Ethical Scenario Commentary - Crossing the line

The Maple Leaf
November 2016

The July Ethically Speaking was about a Defence Team member who witnessed a director publically berate a subordinate. This dilemma led to some impassioned reader replies, with roughly half indicating that they witnessed or experienced a similar incident in their workplace.

There are three individuals in this scenario: Claude the senior analyst, Fernando the administrative assistant, and Rochelle the director. Claude is faced with how to react to a loud and public reprimand directed at Fernando by Rochelle. Claude knows that Rochelle has acted in a similar manner before when addressing subordinates, and that Fernando is new to the department and struggling to integrate into his position. Personally, Claude feels badly about Fernando’s situation and does not feel that this behaviour is appropriate in a professional context.

Almost without exception, the reader comments for this scenario asserted that Rochelle’s behaviour constitutes bullying. Additionally, all except three readers felt that workplace bullying is everyone’s business, and that Claude has a responsibility to act. As a Defence Team member, Claude is subject to the Code of Values and Ethics, as well as the Defence Administrative Orders and Directives (DAODs).

Workplace bullying is a form of workplace harassment as defined by DAOD 5012-0 Harassment Prevention and Resolution. The DAOD states that “leaders and managers at all levels have a duty to take immediate steps to stop any harassment they witness or that is brought to their attention.” This DAOD formally requires Claude to act after he has witnessed Rochelle’s behaviour.

The first principle of the DND and CF Code of Values and Ethics requires that personnel “respect the dignity of all persons.” Under this principle, Claude is required to value diversity in his workplace, such as diverse approaches to problems like the one presented by Rochelle’s treatment of Fernando. Claude is also required to help create and maintain a safe and healthy workplace, namely one where Fernando and others are able to perform without the humiliation of aggressive and public reprimands from Rochelle. Additionally, Claude is required to ensure that respectful communication is encouraged. Fernando, like every subordinate, is entitled to appropriately toned and private feedback about work performance from those directly concerned, in order to improve that performance.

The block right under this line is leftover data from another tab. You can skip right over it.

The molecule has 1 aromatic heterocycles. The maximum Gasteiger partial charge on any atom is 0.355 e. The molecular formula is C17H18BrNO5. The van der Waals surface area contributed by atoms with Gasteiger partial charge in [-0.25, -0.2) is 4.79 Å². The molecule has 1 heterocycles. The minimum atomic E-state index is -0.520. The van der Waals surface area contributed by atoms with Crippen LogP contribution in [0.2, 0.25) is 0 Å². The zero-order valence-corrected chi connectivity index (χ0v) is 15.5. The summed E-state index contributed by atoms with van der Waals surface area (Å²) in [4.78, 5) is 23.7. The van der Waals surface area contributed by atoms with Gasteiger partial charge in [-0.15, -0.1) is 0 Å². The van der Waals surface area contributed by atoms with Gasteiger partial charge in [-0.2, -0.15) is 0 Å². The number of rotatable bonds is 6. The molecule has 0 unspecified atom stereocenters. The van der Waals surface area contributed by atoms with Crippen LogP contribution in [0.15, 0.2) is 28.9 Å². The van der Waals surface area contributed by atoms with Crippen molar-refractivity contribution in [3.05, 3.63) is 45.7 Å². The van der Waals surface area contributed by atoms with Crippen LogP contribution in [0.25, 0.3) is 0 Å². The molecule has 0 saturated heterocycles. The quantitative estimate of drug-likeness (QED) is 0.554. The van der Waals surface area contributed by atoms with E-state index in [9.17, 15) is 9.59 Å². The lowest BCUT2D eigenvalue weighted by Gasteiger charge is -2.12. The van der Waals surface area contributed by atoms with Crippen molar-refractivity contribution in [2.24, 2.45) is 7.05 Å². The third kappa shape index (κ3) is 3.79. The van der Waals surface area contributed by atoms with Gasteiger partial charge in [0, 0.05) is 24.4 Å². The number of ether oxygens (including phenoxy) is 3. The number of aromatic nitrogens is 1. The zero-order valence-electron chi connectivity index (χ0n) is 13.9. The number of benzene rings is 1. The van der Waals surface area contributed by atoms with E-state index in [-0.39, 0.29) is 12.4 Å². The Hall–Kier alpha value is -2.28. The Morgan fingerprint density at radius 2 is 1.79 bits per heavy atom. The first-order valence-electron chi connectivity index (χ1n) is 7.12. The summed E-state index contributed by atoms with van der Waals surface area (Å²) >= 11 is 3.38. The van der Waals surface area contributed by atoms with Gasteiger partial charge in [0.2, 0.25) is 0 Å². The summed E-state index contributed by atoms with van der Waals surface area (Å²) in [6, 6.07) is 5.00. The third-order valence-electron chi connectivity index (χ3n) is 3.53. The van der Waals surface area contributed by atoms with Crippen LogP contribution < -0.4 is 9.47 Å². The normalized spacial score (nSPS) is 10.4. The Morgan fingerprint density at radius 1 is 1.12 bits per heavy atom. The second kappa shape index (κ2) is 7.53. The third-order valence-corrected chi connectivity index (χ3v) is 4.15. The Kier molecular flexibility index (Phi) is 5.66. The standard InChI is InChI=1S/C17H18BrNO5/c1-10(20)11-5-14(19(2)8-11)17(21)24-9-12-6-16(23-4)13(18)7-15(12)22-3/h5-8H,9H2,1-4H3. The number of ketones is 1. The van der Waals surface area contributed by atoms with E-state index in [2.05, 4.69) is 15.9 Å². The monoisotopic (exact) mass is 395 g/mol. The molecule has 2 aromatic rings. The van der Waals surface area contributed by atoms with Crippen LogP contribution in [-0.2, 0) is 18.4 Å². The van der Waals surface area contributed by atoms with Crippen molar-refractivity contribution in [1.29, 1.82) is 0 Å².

Without exception, all readers stated that Claude has a responsibility to offer his support to Fernando, either as an official witness to Rochelle’s inappropriate behaviour, or simply as a sympathetic colleague. Since Fernando is new to the organization, Claude could also direct Fernando to available institutional supports.

Secondly, as Rochelle’s behaviour is in violation of the Code and constitutes workplace harassment as defined by DAOD 5012-0, readers argued that there are several avenues of resolution open to Claude. While a few readers advised against it, the vast majority of readers suggested that Claude should first speak with Rochelle gently and privately about her actions. About half of the readers recommend that Claude let Rochelle know that he could hear her comments to Fernando from the hallway as she may be unaware of how easily her voice carries.

These same readers also advised that Claude should mention the sarcastic and inappropriate tone of the conversation. Further, they said that Claude should firmly request that Rochelle approach Fernando to discuss the situation privately and in a more appropriate tone.

One reader suggested that Claude could perhaps act as an informal mediator during this discussion. If Rochelle is not receptive to Claude and this avenue does not succeed, all readers advocated that Claude should seek support from other appropriate organizational sources such as Rochelle’s immediate supervisor, at which time a formal grievance or complaint process may be initiated. While most readers felt that this final step would end Rochelle’s inappropriate behaviour, a few readers expressed their scepticism that behaviour like Rochelle’s could be corrected through institutional means. They cited examples where some senior leaders have acted this way without consequence. These readers felt that despite the implementation of official sanctions, behaviour like Rochelle’s would ultimately continue unchecked unless she was removed from her position.

Thank you to those who responded to this dilemma. Suggestions for future scenarios are always welcome.

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